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Halloween is the most scary night for parents, since children ages 5 through 14 are four times more likely to die in a pedestrian-automobile accident on Halloween night than any other night of the year, this according to the U.S. Centers for Disease Control and Prevention. Falls of children are also a leading cause of non-fatal injuries on Halloween.

Alan Korn, director of public policy for the National Safe Kids Campaign, said,

The problems are visibility, motorists driving too fast and the unpredictable behavior of children, said “That combination makes for a deadly mix. Making matters worse, daylight-saving time ended Sunday morning, making it darker earlier. With many communities’ trick-or-treating beginning at 6 p.m. today, children will be seeking candy in the dark.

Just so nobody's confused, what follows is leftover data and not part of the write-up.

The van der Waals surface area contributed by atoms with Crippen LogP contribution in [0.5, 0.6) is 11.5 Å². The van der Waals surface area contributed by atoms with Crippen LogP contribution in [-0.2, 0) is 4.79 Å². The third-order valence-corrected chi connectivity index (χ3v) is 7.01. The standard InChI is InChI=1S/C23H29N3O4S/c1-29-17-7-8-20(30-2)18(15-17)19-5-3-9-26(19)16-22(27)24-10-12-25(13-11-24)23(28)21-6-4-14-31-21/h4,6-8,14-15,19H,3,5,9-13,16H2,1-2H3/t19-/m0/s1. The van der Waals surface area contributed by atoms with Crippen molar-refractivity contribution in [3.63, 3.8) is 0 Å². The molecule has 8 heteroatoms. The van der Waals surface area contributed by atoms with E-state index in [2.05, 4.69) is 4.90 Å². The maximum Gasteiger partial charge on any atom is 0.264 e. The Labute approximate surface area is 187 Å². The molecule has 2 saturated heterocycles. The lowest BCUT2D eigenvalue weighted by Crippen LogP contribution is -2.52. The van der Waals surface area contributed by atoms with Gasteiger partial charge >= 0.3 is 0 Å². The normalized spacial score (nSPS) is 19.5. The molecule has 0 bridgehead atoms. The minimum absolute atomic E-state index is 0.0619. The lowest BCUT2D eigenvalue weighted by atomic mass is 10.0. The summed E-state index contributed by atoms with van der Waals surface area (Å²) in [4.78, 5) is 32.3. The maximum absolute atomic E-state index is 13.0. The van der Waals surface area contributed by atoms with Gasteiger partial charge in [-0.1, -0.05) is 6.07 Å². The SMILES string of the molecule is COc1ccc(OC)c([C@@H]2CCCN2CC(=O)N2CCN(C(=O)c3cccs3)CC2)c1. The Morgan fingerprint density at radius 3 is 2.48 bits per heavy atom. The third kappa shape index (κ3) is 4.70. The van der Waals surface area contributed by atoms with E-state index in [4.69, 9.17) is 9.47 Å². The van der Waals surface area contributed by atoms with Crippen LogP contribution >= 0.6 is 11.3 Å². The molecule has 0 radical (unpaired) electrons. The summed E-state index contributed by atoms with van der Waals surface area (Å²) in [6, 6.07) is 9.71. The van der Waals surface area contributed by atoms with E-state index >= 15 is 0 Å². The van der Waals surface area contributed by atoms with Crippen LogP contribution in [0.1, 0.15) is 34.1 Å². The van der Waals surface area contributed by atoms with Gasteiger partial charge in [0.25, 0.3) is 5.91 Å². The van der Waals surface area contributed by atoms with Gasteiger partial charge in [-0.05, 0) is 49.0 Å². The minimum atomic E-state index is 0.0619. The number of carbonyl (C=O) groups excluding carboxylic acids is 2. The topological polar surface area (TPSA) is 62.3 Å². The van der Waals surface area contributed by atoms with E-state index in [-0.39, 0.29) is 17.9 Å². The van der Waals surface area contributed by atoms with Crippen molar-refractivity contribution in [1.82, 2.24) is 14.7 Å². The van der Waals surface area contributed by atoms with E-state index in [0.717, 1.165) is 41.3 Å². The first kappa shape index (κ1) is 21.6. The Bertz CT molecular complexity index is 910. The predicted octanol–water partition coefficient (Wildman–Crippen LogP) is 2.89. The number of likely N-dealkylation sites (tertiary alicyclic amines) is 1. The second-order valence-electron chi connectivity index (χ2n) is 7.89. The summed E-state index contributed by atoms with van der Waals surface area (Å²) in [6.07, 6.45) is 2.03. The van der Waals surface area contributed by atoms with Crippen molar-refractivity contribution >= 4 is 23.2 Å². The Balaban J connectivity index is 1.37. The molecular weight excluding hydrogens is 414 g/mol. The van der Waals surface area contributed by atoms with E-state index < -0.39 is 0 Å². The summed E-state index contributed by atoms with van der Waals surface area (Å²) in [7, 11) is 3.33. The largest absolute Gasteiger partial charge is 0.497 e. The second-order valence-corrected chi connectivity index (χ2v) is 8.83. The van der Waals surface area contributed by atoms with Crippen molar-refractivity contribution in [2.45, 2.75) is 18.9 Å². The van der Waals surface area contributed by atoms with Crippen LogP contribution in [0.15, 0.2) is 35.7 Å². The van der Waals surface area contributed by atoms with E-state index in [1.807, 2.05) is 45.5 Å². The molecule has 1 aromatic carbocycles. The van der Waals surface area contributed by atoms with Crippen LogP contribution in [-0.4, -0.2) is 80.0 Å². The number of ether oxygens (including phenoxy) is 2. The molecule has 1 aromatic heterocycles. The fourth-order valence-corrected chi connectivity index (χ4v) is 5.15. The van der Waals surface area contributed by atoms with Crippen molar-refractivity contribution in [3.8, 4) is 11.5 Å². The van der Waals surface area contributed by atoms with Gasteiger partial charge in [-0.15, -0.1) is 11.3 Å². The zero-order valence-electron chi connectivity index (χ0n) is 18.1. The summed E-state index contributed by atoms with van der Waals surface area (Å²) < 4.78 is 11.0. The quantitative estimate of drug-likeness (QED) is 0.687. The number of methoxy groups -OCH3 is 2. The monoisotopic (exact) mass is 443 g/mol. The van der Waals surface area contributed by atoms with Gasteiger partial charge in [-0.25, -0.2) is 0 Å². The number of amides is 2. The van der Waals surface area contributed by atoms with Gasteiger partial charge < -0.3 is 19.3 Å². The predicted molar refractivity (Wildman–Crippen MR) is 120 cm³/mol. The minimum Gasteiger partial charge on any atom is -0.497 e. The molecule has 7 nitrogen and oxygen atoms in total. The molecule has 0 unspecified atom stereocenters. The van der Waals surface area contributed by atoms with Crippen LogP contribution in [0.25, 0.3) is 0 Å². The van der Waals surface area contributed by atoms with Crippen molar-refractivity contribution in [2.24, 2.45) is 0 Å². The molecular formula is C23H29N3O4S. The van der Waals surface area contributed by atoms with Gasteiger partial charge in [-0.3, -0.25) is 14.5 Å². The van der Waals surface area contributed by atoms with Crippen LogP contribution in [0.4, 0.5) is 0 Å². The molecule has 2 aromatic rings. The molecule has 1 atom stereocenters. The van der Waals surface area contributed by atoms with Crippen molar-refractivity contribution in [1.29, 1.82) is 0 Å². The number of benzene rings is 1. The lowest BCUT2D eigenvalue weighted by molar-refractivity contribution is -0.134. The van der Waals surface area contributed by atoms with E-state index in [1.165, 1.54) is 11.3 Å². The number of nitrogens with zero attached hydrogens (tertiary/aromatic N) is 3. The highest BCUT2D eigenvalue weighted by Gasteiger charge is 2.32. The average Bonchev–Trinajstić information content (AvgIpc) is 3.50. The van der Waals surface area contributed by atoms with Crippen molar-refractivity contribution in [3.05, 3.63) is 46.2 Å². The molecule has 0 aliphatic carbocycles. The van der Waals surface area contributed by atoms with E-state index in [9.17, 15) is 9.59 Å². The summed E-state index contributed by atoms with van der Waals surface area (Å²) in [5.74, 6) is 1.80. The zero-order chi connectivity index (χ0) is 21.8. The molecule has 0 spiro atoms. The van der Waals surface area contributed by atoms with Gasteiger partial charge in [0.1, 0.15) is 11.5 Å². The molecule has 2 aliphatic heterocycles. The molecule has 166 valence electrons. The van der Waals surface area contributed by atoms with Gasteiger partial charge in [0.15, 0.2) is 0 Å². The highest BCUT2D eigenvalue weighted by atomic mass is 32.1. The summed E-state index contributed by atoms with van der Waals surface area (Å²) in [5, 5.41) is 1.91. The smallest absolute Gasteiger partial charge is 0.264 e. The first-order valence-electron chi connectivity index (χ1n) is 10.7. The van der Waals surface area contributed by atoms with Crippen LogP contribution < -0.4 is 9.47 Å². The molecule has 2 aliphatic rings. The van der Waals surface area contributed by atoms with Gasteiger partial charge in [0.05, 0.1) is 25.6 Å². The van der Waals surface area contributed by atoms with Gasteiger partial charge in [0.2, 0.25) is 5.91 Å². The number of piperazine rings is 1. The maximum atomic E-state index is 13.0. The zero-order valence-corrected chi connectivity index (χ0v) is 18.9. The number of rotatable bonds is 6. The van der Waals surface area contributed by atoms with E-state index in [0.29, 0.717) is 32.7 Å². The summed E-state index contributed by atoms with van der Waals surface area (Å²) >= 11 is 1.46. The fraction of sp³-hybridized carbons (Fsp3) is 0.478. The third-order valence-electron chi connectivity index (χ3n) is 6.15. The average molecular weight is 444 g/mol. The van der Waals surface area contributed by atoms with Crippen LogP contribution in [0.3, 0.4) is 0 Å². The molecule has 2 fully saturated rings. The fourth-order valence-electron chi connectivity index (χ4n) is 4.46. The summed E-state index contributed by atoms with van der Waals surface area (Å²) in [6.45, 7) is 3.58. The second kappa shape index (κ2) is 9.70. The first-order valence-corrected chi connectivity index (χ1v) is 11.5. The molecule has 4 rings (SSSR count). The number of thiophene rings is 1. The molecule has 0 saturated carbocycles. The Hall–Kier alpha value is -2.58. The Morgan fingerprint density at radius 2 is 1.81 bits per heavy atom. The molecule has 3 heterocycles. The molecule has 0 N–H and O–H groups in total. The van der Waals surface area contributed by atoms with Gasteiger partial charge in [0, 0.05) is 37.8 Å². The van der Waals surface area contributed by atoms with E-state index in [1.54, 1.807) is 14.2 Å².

With more people coming home from work, right when they are trying to get used to driving in the dark, and more excited children acting unpredictably, this night is often a recipe for increased pedestrian accidents. Children will zigzag across the street to get to the candy. Parents need to be much more vigilant, particularly of the younger children. The littlest ones are not easily seen because they’re so (short). With many driving SUVs, children may not be seen as they’re darting in and out of cars.

It is a night of great fun, and one when everyone needs to work together so our children have safe fun.

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